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CWRU Law Launches Yemen Accountability Project to Document War Crimes for Future Prosecution

Friday, January 11, 2019  /  Rate this article:
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Villagers scour rubble for belongings scattered during the bombing of Hajar Aukaish - Yemen - in April 2015
Villagers scour rubble for belongings scattered during the bombing of Hajar Aukaish - Yemen - in April 2015

This fall, the Henry T. King, Jr. War Crimes Research Office at Case Western Reserve University School of Law launched the Yemen Accountability Project, an open-sourced student initiative to document and map war crimes and crimes against humanity in the Yemeni Civil War. The project has received funding from alumnus Timothy Geisse (JD ‘84) and the John F. and Mary A. Geisse Foundation

Yemen has eclipsed Syria as the world’s worst humanitarian crisis, with an estimated 70,000 to 80,000 deaths attributed to the conflict between March 2015 and August 2018.  An August 2018 United Nations report concludes that both sides of the conflict have committed war crimes and crimes against humanity.

The project, which was modeled after former International Prosecutor David Crane's successful Syrian Accountability Project at Syracuse University, invited students to work in teams in the first comprehensive effort to document atrocities and lay the foundation for successful prosecutions of the responsible parties.

Expecting a handful of volunteers, director of the War Crimes Office James C. Johnson, a former Chief of Prosecutions for the Special Court for Sierra Leone, was overwhelmed by the response.  More than 70 students, including LLMs with fluency in Arabic, have volunteered to assist in the effort.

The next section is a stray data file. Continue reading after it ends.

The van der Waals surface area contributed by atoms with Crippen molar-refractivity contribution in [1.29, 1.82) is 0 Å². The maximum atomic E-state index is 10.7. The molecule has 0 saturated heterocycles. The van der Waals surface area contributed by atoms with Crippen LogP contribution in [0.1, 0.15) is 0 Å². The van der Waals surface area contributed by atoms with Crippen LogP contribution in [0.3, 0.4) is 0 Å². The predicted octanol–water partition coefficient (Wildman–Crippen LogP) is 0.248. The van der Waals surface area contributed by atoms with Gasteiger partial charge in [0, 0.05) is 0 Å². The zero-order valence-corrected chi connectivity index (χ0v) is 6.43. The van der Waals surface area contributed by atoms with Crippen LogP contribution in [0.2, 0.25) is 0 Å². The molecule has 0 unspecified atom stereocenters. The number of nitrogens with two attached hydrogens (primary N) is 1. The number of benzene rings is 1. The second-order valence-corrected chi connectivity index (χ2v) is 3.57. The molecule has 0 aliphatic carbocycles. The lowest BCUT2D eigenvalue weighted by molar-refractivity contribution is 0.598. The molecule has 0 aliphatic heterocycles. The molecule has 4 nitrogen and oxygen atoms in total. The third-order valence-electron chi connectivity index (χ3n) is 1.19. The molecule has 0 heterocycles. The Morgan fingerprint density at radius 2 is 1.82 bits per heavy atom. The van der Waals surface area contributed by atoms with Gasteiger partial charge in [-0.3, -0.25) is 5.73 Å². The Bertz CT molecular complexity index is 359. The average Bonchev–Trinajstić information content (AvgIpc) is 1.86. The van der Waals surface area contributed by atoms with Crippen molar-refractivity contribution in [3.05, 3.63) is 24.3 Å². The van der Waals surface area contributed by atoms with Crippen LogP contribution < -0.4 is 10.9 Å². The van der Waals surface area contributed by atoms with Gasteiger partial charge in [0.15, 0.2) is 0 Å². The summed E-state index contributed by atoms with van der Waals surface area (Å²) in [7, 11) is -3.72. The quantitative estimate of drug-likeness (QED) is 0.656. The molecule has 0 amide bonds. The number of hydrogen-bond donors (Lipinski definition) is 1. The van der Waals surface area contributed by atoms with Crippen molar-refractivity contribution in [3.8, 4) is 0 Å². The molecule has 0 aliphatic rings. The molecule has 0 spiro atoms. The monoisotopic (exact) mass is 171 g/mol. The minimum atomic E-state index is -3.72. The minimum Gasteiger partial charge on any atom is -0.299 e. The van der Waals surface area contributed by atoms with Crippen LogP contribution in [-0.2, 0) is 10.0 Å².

“When we put the word out about this last semester, we didn’t expect this kind of response,” said Johnson. “Despite the workloads and pressures of law school, these students are volunteering their time because they see this as an opportunity to make a difference with respect to the growing humanitarian crisis in Yemen.”

The students working on the Yemen Accountability Project will create four distinct pieces of work: Conflict Narrative, Crime-Based Matrix, Draft Indictments, and Analytical Dossiers.

The Conflict Narrative is a chronological and historical documentation of relevant legal, geopolitical, and military events. The legally relevant incidents will be extracted and placed in the Crime-Based Matrix where the Geneva Conventions and its Protocols, the Rome Statute of the International Criminal Court, and the Yemeni Penal Code will be applied to each incident.

Using the crime-based matrix, draft Indictments are created by representationally charging those that are most responsible.

Finally, Analytical Dossiers, or white papers, will break down the large amounts of data collected in the former documents and provide analysis. This will include trends analysis of the war showing how the types of crimes develop and change across the region.

The culmination of these products will provide prosecutors in a future tribunal a trial package to help and guide an efficient investigation and prosecution of those most responsible for war crimes and crimes against humanity in the Yemeni Civil War.

“Our goal is to build on the success of the Syria Accountability Project, which has produced over 27,000 pages of relevant data, analysis and reports on the Syrian crisis for clients including the UN High Commissioner for Human Rights, The International Criminal Court, The Commission of Inquiry for Syria, the International, Independent, Impartial Mechanism for Syria, and various interested States parties and NGOs,” said Johnson. “This research will be invaluable in the international community going forward, and I’m so proud of the way our students have responded to this challenge.”

This project is the latest to be launched by CWRU's War Crimes Research Office, which was established in 2003 and named for the late Nuremberg Prosecutor and CWRU Law Professor Henry King. The Office, whose work was nominated for a Nobel Peace Prize by an international prosecutor, has to date assisted in the prosecution of war criminals before the Yugoslavia Tribunal, the Rwanda Tribunal, the Special Court for Sierra Leone, the Cambodia Tribunal, the Lebanon Tribunal, the Iraqi High Court, the Uganda War Crimes Chamber, and the piracy courts in Kenya, Mauritius, and the Seychelles.  135 CWRU Law students have interned at the international tribunals, and six CWRU Law grads have gone on to careers as prosecutors and legal advisers at the international tribunals.

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